11. ^ Reardon, W.; Hall, C. M. (Apr 2003). "Broad thumbs and halluces with deafness: A patient with Keipert syndrome". American Journal of Medical Genetics. 118A (1): 86–89. doi:10.1002/ajmg.a.10063. PMID 12605449. S2CID 27419345.
  12. ^ Amor DJ, Stephenson SEM, Mustapha M, Mensah MA, Ockeloen CW, Lee WS, Tankard RM, Phelan DG, Shinawi M, de Brouwer APM, Pfundt R, Dowling C, Toler TL, Sutton VR, Agolini E, Rinelli M, Capolino R, Martinelli D, Zampino G, Dumić M, Reardon W, Shaw-Smith C, Leventer RJ, Delatycki MB, Kleefstra T7, Mundlos S, Mortier G, Bahlo M, Allen NJ, Lockhart P (2019) Pathogenic variants in GPC4 cause Keipert syndrome. Am J Hum Genet
  13. ^ Online Mendelian Inheritance in Man (OMIM): Keutel syndrome - 245150
  14. ^ Online Mendelian Inheritance in Man (OMIM): Meunke syndrome - 602849
  15. ^ Online Mendelian Inheritance in Man (OMIM): Teunissen-Cremers syndrome - 184460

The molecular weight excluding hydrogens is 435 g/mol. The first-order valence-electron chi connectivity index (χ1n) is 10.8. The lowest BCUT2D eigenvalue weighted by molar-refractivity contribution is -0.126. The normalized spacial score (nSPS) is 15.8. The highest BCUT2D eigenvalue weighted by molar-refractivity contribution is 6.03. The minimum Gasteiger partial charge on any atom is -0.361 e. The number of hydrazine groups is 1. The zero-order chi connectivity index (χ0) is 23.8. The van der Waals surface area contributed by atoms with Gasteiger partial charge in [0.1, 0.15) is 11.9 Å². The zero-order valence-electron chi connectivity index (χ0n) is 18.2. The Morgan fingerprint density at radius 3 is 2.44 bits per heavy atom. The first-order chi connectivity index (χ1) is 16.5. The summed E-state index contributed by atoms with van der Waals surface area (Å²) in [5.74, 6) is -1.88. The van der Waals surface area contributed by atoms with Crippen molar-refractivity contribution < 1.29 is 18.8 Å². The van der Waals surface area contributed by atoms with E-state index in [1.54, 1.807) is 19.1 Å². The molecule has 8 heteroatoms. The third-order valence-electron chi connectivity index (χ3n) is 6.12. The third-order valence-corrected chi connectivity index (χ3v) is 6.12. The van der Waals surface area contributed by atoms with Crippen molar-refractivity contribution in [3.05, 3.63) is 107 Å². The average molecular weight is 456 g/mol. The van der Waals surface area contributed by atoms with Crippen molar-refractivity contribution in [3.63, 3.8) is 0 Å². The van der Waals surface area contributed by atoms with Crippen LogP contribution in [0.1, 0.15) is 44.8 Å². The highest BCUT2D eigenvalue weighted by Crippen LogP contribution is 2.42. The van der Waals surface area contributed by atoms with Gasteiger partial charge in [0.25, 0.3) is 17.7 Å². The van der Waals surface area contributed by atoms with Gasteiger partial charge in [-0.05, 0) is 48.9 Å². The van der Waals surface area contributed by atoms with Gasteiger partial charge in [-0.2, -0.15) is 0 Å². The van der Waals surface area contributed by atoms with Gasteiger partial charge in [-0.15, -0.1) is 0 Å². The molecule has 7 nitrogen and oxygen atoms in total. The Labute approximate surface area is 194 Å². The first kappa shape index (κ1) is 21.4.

16. ^ Online Mendelian Inheritance in Man (OMIM): Rubinstein-Taybi syndrome - 180849
  17. ^ Feghali, J.; Lefebvre, P.; Staecker, H.; Kopke, R.; Frenz, D.; Malgrange, B.; Liu, W.; Moonen, G.; Ruben, R.; Van De Water, T. R. (Apr 1998). "Mammalian auditory hair cell regeneration/repair and protection: A review and future directions". Ear, Nose, & Throat Journal. 77 (4): 276, 280, 282–285. doi:10.1177/014556139807700409. PMID 9581394. S2CID 46494159.
  18. ^ Smith, R.; Hildebrand, M.; Van Camp, G.; Pagon, R.; Bird, T.; Dolan, C.; Stephens, K. (1993). "Deafness and Hereditary Hearing Loss Overview". PMID 20301607. {{cite journal}}: Cite journal requires |journal= (help)
  19. ^ Kikidis, D.; Nikolopoulos, T. P.; Kampessis, G.; Stamatiou, G.; Chrysovergis, A. (2011). "Sudden Sensorineural Hearing Loss: Subclinical Viral and Toxoplasmosis Infections as Aetiology and How They Alter the Clinical Course". ORL. 73 (2): 110–115. doi:10.1159/000324210. PMID 21389742. S2CID 25767318.
  20. ^ Ali Khan, M.; Al-Yousef, S.; Huhta, J.; Bricker, J.; Mullins, C.; Sawyer, W. (May 1989). "Critical pulmonary valve stenosis in patients less than 1 year of age: Treatment with percutaneous gradational balloon pulmonary valvuloplasty". American Heart Journal. 117 (5): 1008–1014. doi:10.1016/0002-8703(89)90854-5. PMID 2711961.